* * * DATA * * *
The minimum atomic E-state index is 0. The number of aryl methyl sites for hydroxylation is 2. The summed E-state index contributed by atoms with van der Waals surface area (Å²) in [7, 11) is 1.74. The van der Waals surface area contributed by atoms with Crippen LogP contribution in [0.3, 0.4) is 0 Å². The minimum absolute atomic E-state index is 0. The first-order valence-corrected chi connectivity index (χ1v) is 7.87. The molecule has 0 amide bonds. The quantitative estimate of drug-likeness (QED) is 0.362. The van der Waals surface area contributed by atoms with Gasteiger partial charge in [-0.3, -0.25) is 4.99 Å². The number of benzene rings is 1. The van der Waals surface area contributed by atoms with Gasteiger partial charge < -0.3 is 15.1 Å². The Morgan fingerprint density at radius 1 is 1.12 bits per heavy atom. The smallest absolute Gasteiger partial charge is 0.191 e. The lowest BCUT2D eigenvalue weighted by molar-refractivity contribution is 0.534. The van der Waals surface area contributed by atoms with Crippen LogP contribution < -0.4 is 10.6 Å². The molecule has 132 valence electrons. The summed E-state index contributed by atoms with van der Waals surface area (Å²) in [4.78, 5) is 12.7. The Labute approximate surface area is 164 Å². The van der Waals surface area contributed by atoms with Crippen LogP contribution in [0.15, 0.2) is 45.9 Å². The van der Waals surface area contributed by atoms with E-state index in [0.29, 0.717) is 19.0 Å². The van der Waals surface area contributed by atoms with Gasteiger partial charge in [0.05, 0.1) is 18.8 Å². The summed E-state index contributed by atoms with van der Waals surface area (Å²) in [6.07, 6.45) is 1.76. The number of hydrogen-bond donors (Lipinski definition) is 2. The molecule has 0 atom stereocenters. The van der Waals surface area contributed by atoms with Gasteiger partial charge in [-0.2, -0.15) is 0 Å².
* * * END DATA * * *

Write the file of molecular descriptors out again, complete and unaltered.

The minimum atomic E-state index is 0. The number of aryl methyl sites for hydroxylation is 2. The summed E-state index contributed by atoms with van der Waals surface area (Å²) in [7, 11) is 1.74. The van der Waals surface area contributed by atoms with Crippen LogP contribution in [0.3, 0.4) is 0 Å². The minimum absolute atomic E-state index is 0. The first-order valence-corrected chi connectivity index (χ1v) is 7.87. The molecule has 0 amide bonds. The quantitative estimate of drug-likeness (QED) is 0.362. The van der Waals surface area contributed by atoms with Gasteiger partial charge in [-0.3, -0.25) is 4.99 Å². The number of benzene rings is 1. The van der Waals surface area contributed by atoms with Gasteiger partial charge < -0.3 is 15.1 Å². The Morgan fingerprint density at radius 1 is 1.12 bits per heavy atom. The smallest absolute Gasteiger partial charge is 0.191 e. The lowest BCUT2D eigenvalue weighted by molar-refractivity contribution is 0.534. The van der Waals surface area contributed by atoms with Crippen LogP contribution < -0.4 is 10.6 Å². The molecule has 132 valence electrons. The summed E-state index contributed by atoms with van der Waals surface area (Å²) in [4.78, 5) is 12.7. The Labute approximate surface area is 164 Å². The van der Waals surface area contributed by atoms with Crippen LogP contribution in [0.15, 0.2) is 45.9 Å². The van der Waals surface area contributed by atoms with E-state index in [0.29, 0.717) is 19.0 Å². The van der Waals surface area contributed by atoms with Gasteiger partial charge in [0.05, 0.1) is 18.8 Å². The summed E-state index contributed by atoms with van der Waals surface area (Å²) in [6.07, 6.45) is 1.76. The number of hydrogen-bond donors (Lipinski definition) is 2. The molecule has 0 atom stereocenters. The van der Waals surface area contributed by atoms with Gasteiger partial charge in [-0.2, -0.15) is 0 Å².